Tuesday, May 18, 2010

Rules of Engagement

Etiquette is one of those crazy things, like MLA formatting and state tax laws, that change constantly. Actions considered rude last year may be acceptable today. Many of the traditional "rules of engagement" no longer even apply.

Technology just makes this more complicated. What exactly are the rule about cell-phones, texting, and Blackberries? Furthermore, what does etiquette look like in the realm of the Internet? What is rude behavior on Facebook? What does a polite e-mail look like?

Some thoughtful and brilliant unknown person pointed out that etiquette is the outward action of loving our neighbors. When I feel the tendency to simply write off all attempts to observe etiquette and begin to consider manners as a sort of relative set of rules that no longer apply, this concept reminds me of the underlying heart of etiquette. Loving our neighbors.

It's commonly considered rude to chew with your mouth open. But this isn't some random rule that George Washington's housekeeper invented. It's rude to chew with your mouth open because your behavior will prevent those around you from enjoying your meal.

It's considered rude to call late at night or early in the morning. This isn't some hard and fast "stop at the stop sign" rule. The tradition is in place because it's inconsiderate to simply assume everyone else keeps the same hours that you do.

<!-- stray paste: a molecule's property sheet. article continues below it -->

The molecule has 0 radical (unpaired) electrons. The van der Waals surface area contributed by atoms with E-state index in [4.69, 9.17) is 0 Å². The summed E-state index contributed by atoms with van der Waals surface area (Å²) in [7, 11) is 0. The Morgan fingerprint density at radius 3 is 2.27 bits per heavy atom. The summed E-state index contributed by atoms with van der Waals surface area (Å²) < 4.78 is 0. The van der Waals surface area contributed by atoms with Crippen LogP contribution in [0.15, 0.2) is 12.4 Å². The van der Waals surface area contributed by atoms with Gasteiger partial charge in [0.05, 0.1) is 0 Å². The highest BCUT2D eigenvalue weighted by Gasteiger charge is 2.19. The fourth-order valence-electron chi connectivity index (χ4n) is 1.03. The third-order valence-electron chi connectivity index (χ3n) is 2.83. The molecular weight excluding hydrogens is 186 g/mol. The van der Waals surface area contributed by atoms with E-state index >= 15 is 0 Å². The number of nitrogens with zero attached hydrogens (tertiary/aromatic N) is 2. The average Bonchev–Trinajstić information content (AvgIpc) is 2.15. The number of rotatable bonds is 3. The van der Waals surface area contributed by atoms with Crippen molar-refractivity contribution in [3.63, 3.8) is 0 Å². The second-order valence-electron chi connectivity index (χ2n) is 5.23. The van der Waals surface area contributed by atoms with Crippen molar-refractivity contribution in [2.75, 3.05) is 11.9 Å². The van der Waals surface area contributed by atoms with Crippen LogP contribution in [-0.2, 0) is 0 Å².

It's considered polite to show up at a formal party with a hostess gift. This isn't your "ticket in." It's simply a way of expressing gratitude to those who went through the effort to prepare the food and host the gathering.

Loving my neighbor might mean that, while it's acceptable to talk on my phone in a crowded, loud area, I may need to end the conversation when I walk into the quiet library.

Loving my neighbor involves being thoughtful of those around me and aware of my surroundings. Behavior acceptable with one group of people might not be acceptable in another context.

I still want to know the answers. I'd feel more comfortable knowing when it's not rude to answer my phone in public. But reminding myself that the heart of etiquette is outwardly showing love to those around me helps me make judgments about polite behavior.

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